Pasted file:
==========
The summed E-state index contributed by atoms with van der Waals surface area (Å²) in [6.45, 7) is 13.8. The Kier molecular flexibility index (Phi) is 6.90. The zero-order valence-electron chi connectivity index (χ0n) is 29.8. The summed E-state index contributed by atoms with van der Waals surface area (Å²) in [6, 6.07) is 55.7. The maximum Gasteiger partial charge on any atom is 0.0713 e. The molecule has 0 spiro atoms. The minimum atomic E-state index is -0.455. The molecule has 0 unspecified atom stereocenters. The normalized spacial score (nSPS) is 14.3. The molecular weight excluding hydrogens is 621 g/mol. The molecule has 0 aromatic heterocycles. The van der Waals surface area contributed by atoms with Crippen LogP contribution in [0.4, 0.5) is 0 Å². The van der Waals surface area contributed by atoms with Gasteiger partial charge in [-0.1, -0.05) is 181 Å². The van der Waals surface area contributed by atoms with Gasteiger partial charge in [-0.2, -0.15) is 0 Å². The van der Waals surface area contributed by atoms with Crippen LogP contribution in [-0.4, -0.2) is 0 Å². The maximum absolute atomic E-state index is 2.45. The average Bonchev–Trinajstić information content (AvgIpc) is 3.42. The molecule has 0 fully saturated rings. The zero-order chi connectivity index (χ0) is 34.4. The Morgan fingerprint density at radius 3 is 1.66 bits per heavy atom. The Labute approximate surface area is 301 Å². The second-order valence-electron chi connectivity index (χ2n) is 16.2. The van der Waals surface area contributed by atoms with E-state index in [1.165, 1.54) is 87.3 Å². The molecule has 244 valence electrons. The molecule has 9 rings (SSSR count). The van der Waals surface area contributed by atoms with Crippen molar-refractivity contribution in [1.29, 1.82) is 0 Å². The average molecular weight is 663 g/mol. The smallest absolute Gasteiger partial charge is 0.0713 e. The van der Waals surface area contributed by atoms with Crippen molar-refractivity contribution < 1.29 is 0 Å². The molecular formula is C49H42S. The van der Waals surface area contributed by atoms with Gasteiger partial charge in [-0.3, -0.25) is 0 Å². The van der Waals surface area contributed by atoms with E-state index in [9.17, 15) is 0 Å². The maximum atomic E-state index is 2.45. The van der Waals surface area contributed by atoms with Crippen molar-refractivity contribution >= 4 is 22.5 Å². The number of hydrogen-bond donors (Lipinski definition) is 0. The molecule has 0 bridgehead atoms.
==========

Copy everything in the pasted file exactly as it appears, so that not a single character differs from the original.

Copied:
The summed E-state index contributed by atoms with van der Waals surface area (Å²) in [6.45, 7) is 13.8. The Kier molecular flexibility index (Phi) is 6.90. The zero-order valence-electron chi connectivity index (χ0n) is 29.8. The summed E-state index contributed by atoms with van der Waals surface area (Å²) in [6, 6.07) is 55.7. The maximum Gasteiger partial charge on any atom is 0.0713 e. The molecule has 0 spiro atoms. The minimum atomic E-state index is -0.455. The molecule has 0 unspecified atom stereocenters. The normalized spacial score (nSPS) is 14.3. The molecular weight excluding hydrogens is 621 g/mol. The molecule has 0 aromatic heterocycles. The van der Waals surface area contributed by atoms with Crippen LogP contribution in [0.4, 0.5) is 0 Å². The van der Waals surface area contributed by atoms with Gasteiger partial charge in [-0.1, -0.05) is 181 Å². The van der Waals surface area contributed by atoms with Gasteiger partial charge in [-0.2, -0.15) is 0 Å². The van der Waals surface area contributed by atoms with Crippen LogP contribution in [-0.4, -0.2) is 0 Å². The maximum absolute atomic E-state index is 2.45. The average Bonchev–Trinajstić information content (AvgIpc) is 3.42. The molecule has 0 fully saturated rings. The zero-order chi connectivity index (χ0) is 34.4. The Morgan fingerprint density at radius 3 is 1.66 bits per heavy atom. The Labute approximate surface area is 301 Å². The second-order valence-electron chi connectivity index (χ2n) is 16.2. The van der Waals surface area contributed by atoms with E-state index in [1.165, 1.54) is 87.3 Å². The molecule has 244 valence electrons. The molecule has 9 rings (SSSR count). The van der Waals surface area contributed by atoms with Crippen molar-refractivity contribution in [1.29, 1.82) is 0 Å². The average molecular weight is 663 g/mol. The smallest absolute Gasteiger partial charge is 0.0713 e. The van der Waals surface area contributed by atoms with Crippen molar-refractivity contribution < 1.29 is 0 Å². The molecular formula is C49H42S. The van der Waals surface area contributed by atoms with Gasteiger partial charge in [-0.3, -0.25) is 0 Å². The van der Waals surface area contributed by atoms with E-state index in [9.17, 15) is 0 Å². The maximum atomic E-state index is 2.45. The van der Waals surface area contributed by atoms with Crippen molar-refractivity contribution >= 4 is 22.5 Å². The number of hydrogen-bond donors (Lipinski definition) is 0. The molecule has 0 bridgehead atoms.